A Christmastide Reflection 2012

There are Twelve days of Christmas.  Perhaps as Baptists we are familiar with the song referencing the twelve days, but are probably unfamiliar with the celebratory nature of the observances which last a fortnight.  Why twelve days?  According to some scholars, the song was a clandestine catechism for Roman Catholics living in the shadows in England during a time when being a “Papist” was a crime against the state. 

Others speculate the catechism to be the stuff of urban legend; not rooted in any historical evidence whatsoever.  Whatever the case may be, the Twelve Days of Christmas date prior to the Medieval Period in Western history.  The Twelve Days commence on Christmas Day and end on Twelfth Night, January 5.  The celebrations associated with Twelfth Night often overlap with those commemorating the visitation and adoration of Jesus by the Magi, or Wise Men.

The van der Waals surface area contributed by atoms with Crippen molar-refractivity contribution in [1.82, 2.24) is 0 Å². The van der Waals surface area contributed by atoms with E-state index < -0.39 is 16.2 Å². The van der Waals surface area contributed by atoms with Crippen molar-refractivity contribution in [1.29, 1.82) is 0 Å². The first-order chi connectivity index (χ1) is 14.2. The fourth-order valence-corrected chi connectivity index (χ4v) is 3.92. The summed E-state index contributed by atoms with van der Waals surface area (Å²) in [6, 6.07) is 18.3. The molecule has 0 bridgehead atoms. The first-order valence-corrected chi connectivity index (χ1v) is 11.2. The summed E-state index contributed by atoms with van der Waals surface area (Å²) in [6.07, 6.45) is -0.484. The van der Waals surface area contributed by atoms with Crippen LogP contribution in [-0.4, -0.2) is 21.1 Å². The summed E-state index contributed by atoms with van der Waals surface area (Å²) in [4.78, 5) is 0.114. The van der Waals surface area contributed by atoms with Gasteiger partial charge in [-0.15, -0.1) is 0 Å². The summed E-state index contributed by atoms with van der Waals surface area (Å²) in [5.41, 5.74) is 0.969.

How can we as followers of Jesus take this “catechism” as a guide to keeping the Twelve Days of Christmas, though?  Why should we keep them in the first place?  How is the effort in observing each day beneficial to our pilgrimages of faith in Christ?  One of the great 20th century teachers of Christian spirituality, Richard J. Foster, wrote in his classic book, Celebration of Discipline, “… [To] elicit genuine celebration, obedience must work itself into the ordinary fabric of our daily lives.  Without that our celebrating carries a hollow sound.  For example, some people live in such a way that it is impossible to have any kind of happiness in their home, but then they go to church and sing songs and pray ‘in the Spirit,’ hoping that God will somehow give them an infusion of joy to make it through the day.  They are looking for some kind of heavenly transfusion that will bypass the misery of their daily lives and give them joy.  But God’s desire is to transform the misery, not bypass it.”  This is the fundamental reason for observing the Twelve Days of Christmas in the midst of work shifts, family challenges, and/or facing health and financial crises, for instance.